|Headquarters||New York, New York, USA|
|Products||Clothing, footwear, bedding, furniture, jewelry, beauty products, and housewares.|
Bloomingdale's (or Bloomie's) is an upscale-luxury, full-line American department store owned by Macy's, Inc. (formerly Federated Department Stores), which is also the parent company of Macy's. The brand includes over 40 stores.
Bloomingdale's started in 1861 when brothers Joseph and Lyman G. Bloomingdale started selling hoop-skirts in their Ladies Notions' Shop on Manhattan's Lower East Side while their father peddled the highly fashionable hoop-skirts along the Eastern Seaboard. The pair were sons of Benjamin Bloomingdale, a Bavarian-born salesman who had lived in North Carolina and Kansas, and settled in New York City.
In 1872 the Bloomingdale brothers opened their first store at 938 Third Avenue with the philosophy that if they weren't going to be the first with an idea, then they simply had to do it bigger and better than anyone else.
As the popularity of the hoop-skirt was declining, the brothers opened their East Side Bazaar in 1872 in a small, ordinary row house on Third Avenue and 56th Street, selling a variety of garments such as ladies' skirts, corsets, "gent's furnishings", and European fashions. Their location and merchandise was a bold statement for their time. At the time the East Side was a working-class neighborhood with shantytowns, garbage dumps, and stockyards. Most of their customers and competitors were in the Upper West Side, and at that time most respectable stores only specialized in one trade.
The brothers must have been aware that the neighborhood was changing. Within a few years after opening the store, the Metropolitan Museum of Art opened, the new St. Patrick's Cathedral was dedicated near the store after moving from its downtown location, Central Park would be completed, and the New York subway system would begin construction. These additions brought wealthy customers to the East Side and built their brownstones that surrounded the new park.
As the store and its success grew, it moved in 1886 to its current location on 59th Street and Lexington Avenue. The store was designed with large plate glass display windows and spacious merchandising areas. The two innovated a Bloomingdale's trademark with the presentation of merchandise. Instead of the common practice that cluttered the display windows with an assortment of the goods they sold, each window was decorated with a couple of products as props on a theatrical mise-en-scene. Many of these products were European imports, which added to the store's elegance.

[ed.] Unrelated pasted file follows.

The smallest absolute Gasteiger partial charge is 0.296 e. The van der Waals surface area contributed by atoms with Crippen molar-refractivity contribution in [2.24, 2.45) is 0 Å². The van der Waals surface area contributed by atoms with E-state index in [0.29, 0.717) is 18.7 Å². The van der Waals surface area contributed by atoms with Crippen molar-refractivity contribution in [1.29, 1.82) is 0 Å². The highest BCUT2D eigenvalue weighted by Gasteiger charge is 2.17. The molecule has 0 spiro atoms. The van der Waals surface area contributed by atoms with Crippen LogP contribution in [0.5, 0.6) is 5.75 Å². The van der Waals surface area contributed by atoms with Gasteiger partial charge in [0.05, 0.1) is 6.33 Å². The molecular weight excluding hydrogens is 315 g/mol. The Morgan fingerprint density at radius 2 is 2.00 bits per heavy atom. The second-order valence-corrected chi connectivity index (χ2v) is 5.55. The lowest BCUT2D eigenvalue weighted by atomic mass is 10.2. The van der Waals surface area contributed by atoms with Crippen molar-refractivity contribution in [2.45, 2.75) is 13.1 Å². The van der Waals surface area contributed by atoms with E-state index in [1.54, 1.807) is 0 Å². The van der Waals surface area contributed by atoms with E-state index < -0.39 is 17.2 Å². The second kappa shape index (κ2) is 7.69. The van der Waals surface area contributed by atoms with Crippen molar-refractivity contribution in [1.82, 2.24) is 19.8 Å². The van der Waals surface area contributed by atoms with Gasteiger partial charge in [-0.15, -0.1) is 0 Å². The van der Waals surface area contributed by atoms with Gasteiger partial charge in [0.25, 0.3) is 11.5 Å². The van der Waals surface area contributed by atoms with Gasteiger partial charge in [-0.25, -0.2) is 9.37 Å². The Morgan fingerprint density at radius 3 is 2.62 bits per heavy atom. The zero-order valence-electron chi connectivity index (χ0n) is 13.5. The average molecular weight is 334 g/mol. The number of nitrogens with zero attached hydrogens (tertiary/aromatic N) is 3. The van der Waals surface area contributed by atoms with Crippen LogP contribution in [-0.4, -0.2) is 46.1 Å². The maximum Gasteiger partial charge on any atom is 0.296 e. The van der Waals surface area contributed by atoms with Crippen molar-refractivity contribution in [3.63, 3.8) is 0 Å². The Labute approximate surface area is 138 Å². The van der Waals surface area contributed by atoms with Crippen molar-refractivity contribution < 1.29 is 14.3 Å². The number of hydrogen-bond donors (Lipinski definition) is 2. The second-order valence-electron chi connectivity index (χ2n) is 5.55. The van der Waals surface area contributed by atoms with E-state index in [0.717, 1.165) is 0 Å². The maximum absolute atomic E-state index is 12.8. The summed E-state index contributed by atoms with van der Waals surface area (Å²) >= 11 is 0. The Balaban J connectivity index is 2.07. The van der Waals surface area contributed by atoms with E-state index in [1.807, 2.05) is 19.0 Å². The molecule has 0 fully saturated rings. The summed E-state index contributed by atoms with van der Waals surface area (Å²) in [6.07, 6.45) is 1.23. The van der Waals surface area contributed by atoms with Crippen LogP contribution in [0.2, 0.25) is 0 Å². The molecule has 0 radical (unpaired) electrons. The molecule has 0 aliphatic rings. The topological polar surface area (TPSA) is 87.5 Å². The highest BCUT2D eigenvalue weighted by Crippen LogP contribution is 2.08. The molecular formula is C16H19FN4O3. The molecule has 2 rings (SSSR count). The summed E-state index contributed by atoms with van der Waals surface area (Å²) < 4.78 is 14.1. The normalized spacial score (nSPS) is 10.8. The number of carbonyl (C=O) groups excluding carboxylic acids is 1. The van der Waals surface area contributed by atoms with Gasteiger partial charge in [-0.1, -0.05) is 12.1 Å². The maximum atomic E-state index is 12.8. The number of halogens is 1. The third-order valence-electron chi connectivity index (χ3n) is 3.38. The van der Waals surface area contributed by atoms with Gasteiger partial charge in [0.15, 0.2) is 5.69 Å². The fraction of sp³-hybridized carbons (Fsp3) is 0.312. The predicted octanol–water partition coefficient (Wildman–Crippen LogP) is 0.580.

By the turn of the century, Bloomingdale's growth skyrocketed, facilitated by its convenient location at a hub of New York City's horse-drawn trolley system. Offerings at the time ranged from ladies' stockings at 10¢ a pair to $10 men's wool suits and $149 upright pianos. In 1902, the advertising slogan "All Cars Transfer to Bloomingdale's" capitalized on the store's location, and the company commissioned artist Richard F. Outcault to create a series of paintings around the theme. The slogan appeared on billboards and on 5,000 free beach umbrellas offered to street vendors and delivery cart drivers.
Around 1905, hard times hit as the popular upper class shopping area moved downtown along Sixth Avenue between 14th and 23rd Streets. In 1913, the 59th Street Station of the Lexington Avenue subway was constructed in Bloomingdale's basement, further reinforcing the "All Cars Transfer to Bloomingdale's" slogan, and business recovered. By the 1920s, the store covered the entire city block.
In 1930, Bloomingdale's would now take residence in a new location off of Lexington. The building, which had grown by spurts and starts to engulf the entire block, receiving an eleven story addition and was completely redesigned as a coherent store by architects Starrett & van Vleck in the Art Deco style. The new redesigned building started to become the showplace of Manhattan with its new fixtures and interiors giving is great beauty.
The store weathered the Great Depression and World War II by offering customers what they needed at a value. In 1949, Bloomingdale's inaugurated its first branch store in the Fresh Meadows section of Queens. Over 25,000 people came through the store on opening day.
The same year Bloomingdale's joined the retail giant Federated Department Stores, now Macy's, Inc.